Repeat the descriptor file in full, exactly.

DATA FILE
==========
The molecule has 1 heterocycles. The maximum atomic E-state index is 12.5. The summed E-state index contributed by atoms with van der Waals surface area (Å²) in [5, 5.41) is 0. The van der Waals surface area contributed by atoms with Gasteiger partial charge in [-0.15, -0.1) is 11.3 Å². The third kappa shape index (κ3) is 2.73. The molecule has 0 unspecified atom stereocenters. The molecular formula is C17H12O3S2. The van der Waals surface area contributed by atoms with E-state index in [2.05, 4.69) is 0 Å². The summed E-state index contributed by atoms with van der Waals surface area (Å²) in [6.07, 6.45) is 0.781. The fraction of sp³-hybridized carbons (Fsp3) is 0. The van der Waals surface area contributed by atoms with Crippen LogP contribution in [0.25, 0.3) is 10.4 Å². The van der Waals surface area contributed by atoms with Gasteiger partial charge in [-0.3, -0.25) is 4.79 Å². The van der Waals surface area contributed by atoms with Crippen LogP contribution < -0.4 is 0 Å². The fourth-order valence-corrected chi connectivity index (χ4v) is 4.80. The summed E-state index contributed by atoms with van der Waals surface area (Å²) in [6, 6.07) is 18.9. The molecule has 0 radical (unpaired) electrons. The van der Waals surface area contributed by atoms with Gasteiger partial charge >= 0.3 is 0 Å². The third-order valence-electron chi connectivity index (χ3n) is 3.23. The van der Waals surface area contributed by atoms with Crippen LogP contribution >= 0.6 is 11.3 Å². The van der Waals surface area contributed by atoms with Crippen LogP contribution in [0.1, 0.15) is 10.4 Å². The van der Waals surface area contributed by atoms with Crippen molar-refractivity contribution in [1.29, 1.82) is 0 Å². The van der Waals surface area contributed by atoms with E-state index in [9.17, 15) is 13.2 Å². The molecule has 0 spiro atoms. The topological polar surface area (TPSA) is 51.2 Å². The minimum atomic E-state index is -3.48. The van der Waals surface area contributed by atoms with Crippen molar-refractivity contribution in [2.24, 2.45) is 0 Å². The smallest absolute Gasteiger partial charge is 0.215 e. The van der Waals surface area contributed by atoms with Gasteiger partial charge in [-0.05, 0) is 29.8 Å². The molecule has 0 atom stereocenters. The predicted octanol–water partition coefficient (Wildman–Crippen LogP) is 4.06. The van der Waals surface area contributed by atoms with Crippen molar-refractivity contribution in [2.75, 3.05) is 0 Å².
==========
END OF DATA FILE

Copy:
The molecule has 1 heterocycles. The maximum atomic E-state index is 12.5. The summed E-state index contributed by atoms with van der Waals surface area (Å²) in [5, 5.41) is 0. The van der Waals surface area contributed by atoms with Gasteiger partial charge in [-0.15, -0.1) is 11.3 Å². The third kappa shape index (κ3) is 2.73. The molecule has 0 unspecified atom stereocenters. The molecular formula is C17H12O3S2. The van der Waals surface area contributed by atoms with E-state index in [2.05, 4.69) is 0 Å². The summed E-state index contributed by atoms with van der Waals surface area (Å²) in [6.07, 6.45) is 0.781. The fraction of sp³-hybridized carbons (Fsp3) is 0. The van der Waals surface area contributed by atoms with Crippen LogP contribution in [0.25, 0.3) is 10.4 Å². The van der Waals surface area contributed by atoms with Gasteiger partial charge in [-0.3, -0.25) is 4.79 Å². The van der Waals surface area contributed by atoms with Crippen LogP contribution < -0.4 is 0 Å². The fourth-order valence-corrected chi connectivity index (χ4v) is 4.80. The summed E-state index contributed by atoms with van der Waals surface area (Å²) in [6, 6.07) is 18.9. The molecule has 0 radical (unpaired) electrons. The van der Waals surface area contributed by atoms with Gasteiger partial charge >= 0.3 is 0 Å². The third-order valence-electron chi connectivity index (χ3n) is 3.23. The van der Waals surface area contributed by atoms with Crippen LogP contribution >= 0.6 is 11.3 Å². The van der Waals surface area contributed by atoms with Crippen LogP contribution in [0.1, 0.15) is 10.4 Å². The van der Waals surface area contributed by atoms with Crippen molar-refractivity contribution in [1.29, 1.82) is 0 Å². The van der Waals surface area contributed by atoms with E-state index in [9.17, 15) is 13.2 Å². The molecule has 0 spiro atoms. The topological polar surface area (TPSA) is 51.2 Å². The minimum atomic E-state index is -3.48. The van der Waals surface area contributed by atoms with Crippen molar-refractivity contribution in [2.24, 2.45) is 0 Å². The smallest absolute Gasteiger partial charge is 0.215 e. The van der Waals surface area contributed by atoms with Gasteiger partial charge in [-0.05, 0) is 29.8 Å². The molecule has 0 atom stereocenters. The predicted octanol–water partition coefficient (Wildman–Crippen LogP) is 4.06. The van der Waals surface area contributed by atoms with Crippen molar-refractivity contribution in [2.75, 3.05) is 0 Å².